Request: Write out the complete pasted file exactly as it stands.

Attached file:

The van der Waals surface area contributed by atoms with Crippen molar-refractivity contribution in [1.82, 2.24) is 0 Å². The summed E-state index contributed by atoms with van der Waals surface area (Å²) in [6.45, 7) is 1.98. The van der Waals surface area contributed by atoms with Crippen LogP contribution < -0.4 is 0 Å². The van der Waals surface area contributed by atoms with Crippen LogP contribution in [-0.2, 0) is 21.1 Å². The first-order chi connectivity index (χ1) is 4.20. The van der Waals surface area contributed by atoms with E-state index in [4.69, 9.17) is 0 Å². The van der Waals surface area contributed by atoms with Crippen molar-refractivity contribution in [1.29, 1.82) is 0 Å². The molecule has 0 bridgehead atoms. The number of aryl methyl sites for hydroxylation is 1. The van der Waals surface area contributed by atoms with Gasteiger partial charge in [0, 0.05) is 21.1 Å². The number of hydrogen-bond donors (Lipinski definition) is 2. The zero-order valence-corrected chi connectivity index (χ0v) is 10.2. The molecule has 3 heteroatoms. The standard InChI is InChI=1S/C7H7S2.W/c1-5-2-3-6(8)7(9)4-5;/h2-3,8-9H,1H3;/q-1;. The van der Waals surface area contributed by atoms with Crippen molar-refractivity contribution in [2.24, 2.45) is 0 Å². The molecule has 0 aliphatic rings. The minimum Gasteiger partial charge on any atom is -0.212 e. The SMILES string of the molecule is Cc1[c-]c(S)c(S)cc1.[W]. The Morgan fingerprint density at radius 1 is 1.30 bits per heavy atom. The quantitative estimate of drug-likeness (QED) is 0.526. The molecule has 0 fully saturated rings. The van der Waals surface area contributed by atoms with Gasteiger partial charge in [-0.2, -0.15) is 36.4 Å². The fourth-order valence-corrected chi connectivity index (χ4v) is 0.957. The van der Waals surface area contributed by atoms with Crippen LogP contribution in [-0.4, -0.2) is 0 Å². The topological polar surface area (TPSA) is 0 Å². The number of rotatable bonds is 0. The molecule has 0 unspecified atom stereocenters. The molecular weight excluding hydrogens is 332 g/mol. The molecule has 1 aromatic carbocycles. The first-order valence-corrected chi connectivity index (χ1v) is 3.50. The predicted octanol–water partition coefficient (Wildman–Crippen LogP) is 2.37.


The van der Waals surface area contributed by atoms with Crippen molar-refractivity contribution in [1.82, 2.24) is 0 Å². The summed E-state index contributed by atoms with van der Waals surface area (Å²) in [6.45, 7) is 1.98. The van der Waals surface area contributed by atoms with Crippen LogP contribution < -0.4 is 0 Å². The van der Waals surface area contributed by atoms with Crippen LogP contribution in [-0.2, 0) is 21.1 Å². The first-order chi connectivity index (χ1) is 4.20. The van der Waals surface area contributed by atoms with E-state index in [4.69, 9.17) is 0 Å². The van der Waals surface area contributed by atoms with Crippen molar-refractivity contribution in [1.29, 1.82) is 0 Å². The molecule has 0 bridgehead atoms. The number of aryl methyl sites for hydroxylation is 1. The van der Waals surface area contributed by atoms with Gasteiger partial charge in [0, 0.05) is 21.1 Å². The number of hydrogen-bond donors (Lipinski definition) is 2. The zero-order valence-corrected chi connectivity index (χ0v) is 10.2. The molecule has 3 heteroatoms. The standard InChI is InChI=1S/C7H7S2.W/c1-5-2-3-6(8)7(9)4-5;/h2-3,8-9H,1H3;/q-1;. The van der Waals surface area contributed by atoms with Crippen molar-refractivity contribution in [2.24, 2.45) is 0 Å². The molecule has 0 aliphatic rings. The minimum Gasteiger partial charge on any atom is -0.212 e. The SMILES string of the molecule is Cc1[c-]c(S)c(S)cc1.[W]. The Morgan fingerprint density at radius 1 is 1.30 bits per heavy atom. The quantitative estimate of drug-likeness (QED) is 0.526. The molecule has 0 fully saturated rings. The van der Waals surface area contributed by atoms with Gasteiger partial charge in [-0.2, -0.15) is 36.4 Å². The fourth-order valence-corrected chi connectivity index (χ4v) is 0.957. The van der Waals surface area contributed by atoms with Crippen LogP contribution in [-0.4, -0.2) is 0 Å². The topological polar surface area (TPSA) is 0 Å². The number of rotatable bonds is 0. The molecule has 0 unspecified atom stereocenters. The molecular weight excluding hydrogens is 332 g/mol. The molecule has 1 aromatic carbocycles. The first-order valence-corrected chi connectivity index (χ1v) is 3.50. The predicted octanol–water partition coefficient (Wildman–Crippen LogP) is 2.37.